Stopping wasn’t easy; my strongest social ties now existed by virtue of the Dwarves, Elves, Orcs and Tauren that I had befriended in the game almost two years prior. Using Ventrilo and TeamSpeak to talk over headsets, their real-life voices were indelibly linked to the image of their respective avatars. We had laughed, fought, in some cases hooked up (not me, and not necessarily exclusively in the virtual domain), broken up, mutinied, reunited, cried, lost everything, and fought to win it back again. I could simply hang up the receiver and pretend it had never existed; that it was just some misstep in the way I spent my time between jobs. This wasn’t some bad, obsessive Bejeweled habit – this was a real part of my life, my memories, my emotional landscape. I would dream of Azerothian locales at night, of my friends and what we had said to one another. My fingers would absently tap out key commands when I met someone for coffee.
Felicia Day decided to go public with her story and is now reaping the rewards for her courage. The eight-minute episodes were picked up by Microsoft and are available for instant download (free at that) on their Xbox Live and Zune platforms. Episodes center around the interactions between the Guild members in the Meatverse (that’s the offline world for you newbies/n00bs/nubs) and how they feel at once awkward and entitled amongst themselves as they attempt to reconcile their alter-egos with their Earthly counterparts.
Largely populated by unknown actors (Day herself used to have a recurring role on cult hit TV series Buffy the Vampire Slayer), the episodes are not only legitimately funny and clever, but in their second season have started to branch out into the downright avante-garde. In a recent episode – titled simply “Fight!” – Day, who plays the ineffectual, self-conscious character “Codex” (we only know the characters by their online handles) confides to her webcam that she is both torn and flattered by the competition between Zaboo and a local stuntman hottie for her hand. When things go awry and she ends up empty handed, a spectral version of herself leaps from her body and runs away from the scene as we reach the closing credits.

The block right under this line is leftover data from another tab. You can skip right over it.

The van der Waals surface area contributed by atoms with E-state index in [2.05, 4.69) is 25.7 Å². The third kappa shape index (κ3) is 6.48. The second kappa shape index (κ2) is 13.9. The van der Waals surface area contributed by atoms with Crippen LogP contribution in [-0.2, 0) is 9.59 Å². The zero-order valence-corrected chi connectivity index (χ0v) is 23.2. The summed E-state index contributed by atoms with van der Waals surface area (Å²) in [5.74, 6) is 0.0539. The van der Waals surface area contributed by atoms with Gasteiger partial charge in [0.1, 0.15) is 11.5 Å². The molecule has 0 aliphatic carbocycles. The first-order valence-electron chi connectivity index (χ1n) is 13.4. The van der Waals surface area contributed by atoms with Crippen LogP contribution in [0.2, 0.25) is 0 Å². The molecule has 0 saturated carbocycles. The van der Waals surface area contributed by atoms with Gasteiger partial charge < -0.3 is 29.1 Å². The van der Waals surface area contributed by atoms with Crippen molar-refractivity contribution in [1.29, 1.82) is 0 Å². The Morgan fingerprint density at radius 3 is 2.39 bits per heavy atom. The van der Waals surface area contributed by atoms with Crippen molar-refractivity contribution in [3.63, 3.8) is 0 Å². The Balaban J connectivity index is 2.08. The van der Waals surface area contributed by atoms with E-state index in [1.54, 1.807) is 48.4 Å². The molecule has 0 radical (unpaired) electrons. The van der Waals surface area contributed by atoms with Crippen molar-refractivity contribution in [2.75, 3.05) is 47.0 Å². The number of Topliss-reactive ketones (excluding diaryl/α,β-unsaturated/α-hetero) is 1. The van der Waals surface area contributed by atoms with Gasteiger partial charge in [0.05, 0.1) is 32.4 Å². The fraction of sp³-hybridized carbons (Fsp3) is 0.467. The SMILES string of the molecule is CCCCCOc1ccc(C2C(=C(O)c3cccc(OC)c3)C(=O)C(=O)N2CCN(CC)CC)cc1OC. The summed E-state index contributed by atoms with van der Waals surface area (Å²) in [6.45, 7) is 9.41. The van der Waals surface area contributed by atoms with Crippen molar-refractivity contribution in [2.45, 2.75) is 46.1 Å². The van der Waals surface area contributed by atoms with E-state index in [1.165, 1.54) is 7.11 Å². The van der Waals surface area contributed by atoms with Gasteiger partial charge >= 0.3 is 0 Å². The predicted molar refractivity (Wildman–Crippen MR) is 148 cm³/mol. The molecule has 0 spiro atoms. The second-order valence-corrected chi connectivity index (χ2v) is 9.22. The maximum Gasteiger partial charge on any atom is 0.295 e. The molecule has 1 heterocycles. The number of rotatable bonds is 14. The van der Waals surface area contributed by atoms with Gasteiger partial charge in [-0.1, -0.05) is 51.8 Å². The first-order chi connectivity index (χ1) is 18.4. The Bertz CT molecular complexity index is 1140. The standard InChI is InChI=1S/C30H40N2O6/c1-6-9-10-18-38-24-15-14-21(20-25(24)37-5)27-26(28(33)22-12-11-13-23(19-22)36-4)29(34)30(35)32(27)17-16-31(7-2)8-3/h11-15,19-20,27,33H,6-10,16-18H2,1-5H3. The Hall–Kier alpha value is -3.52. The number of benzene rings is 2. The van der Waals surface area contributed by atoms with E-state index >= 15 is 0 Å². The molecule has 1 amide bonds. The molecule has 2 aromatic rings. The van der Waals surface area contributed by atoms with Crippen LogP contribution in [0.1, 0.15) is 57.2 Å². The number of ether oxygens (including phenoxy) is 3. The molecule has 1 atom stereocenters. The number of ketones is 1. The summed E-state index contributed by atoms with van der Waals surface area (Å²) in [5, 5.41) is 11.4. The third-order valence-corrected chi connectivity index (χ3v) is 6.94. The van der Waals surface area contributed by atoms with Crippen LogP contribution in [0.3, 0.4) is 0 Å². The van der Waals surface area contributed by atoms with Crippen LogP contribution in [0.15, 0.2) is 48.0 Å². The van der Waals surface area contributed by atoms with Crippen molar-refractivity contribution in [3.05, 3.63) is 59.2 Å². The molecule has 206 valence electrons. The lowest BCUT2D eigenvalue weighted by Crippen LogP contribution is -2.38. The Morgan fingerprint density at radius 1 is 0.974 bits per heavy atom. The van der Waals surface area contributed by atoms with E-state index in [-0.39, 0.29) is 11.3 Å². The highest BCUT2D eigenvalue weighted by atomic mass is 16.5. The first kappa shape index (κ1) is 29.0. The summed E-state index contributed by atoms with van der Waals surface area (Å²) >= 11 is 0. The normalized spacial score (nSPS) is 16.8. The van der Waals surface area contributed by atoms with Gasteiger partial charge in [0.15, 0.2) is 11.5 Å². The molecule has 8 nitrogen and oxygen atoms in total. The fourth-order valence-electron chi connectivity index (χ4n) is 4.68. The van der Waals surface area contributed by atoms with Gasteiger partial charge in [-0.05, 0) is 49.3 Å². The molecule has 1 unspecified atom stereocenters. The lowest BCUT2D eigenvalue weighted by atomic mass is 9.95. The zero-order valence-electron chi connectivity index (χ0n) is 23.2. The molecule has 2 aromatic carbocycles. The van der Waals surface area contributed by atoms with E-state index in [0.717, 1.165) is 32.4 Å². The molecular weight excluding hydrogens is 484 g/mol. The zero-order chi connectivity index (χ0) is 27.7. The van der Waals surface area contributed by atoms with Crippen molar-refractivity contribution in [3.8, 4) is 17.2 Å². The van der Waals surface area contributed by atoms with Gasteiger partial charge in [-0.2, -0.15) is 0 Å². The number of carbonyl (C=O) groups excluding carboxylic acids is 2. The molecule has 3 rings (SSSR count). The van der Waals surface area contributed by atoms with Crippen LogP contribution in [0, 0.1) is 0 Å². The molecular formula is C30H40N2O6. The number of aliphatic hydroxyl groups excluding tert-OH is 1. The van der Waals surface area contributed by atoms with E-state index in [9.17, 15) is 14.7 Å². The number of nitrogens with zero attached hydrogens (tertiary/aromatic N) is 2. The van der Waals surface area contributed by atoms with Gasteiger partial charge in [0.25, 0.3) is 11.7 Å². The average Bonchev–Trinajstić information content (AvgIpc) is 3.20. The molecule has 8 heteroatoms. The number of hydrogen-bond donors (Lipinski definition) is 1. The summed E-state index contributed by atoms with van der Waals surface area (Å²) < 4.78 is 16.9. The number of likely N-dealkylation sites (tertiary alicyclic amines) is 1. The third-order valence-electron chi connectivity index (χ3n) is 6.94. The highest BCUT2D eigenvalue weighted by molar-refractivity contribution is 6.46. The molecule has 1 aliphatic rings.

In much the same way, the show is beginning to trascend it own campy micro-niche origins and drawing an ever larger crowd of onlookers. Bookended by a sponsorship page from Sprint PCS, the show runs commercial-free, but nothing about its eight-minute per episode length feels unsatisfactory; in a time where attention spans and available mind-share is running at a deficit, this show is a quick entertainment bump that quells the hunger as readily as a Snickers Almond bar between meetings.
The music industry was ambushed by a lethal combination comprised of the mp3 compression technology and high-speed internet access for less than a monthly cable bill. As it struggled to plug the holes in its sinking ship, it fought to maintain control, when in fact it should have done the counter-intuitive thing and just given the music away for free like radio had done for so long. Sure, radio has ads, but not all radio: jazz and classical stations, NPR, they are funded by donations much like The Guild was in its early days. If people appreciate the content you are creating, they will rally behind it. But hindsight is 20/20. The music industry could not possibly have projected the way out once the gates were overwhlemed by the Barbarians, any more than it could have imagined that Napster would evolve into Twitter.
In its second phase, The Guild has moved from the PBS model of public funding to the early television model wherein a show’s content was intertwined with content involving its sponsors. With Sprint as its modern day Ovaltine, The Guild has a much larger, focused target group. But the public is far more ad-blind than it was back in the days of Gunsmoke. So long as Sprint doesn’t get greedy by asserting its product placement too heavy handedly within the midst of the video, they may very well have a new kind of success story on their hands.
The respite that would bring, after so many thousands of short videos consisting of people getting thwacked in the head with a two-by-four, is like mana from the gods.
"Keram makes excursions into almost every style of music imaginable here and does it with such flair that these very pleased ears, he could have settled on any of these genres and made just as brilliant a record." - Mark Rheaume, CBC Radio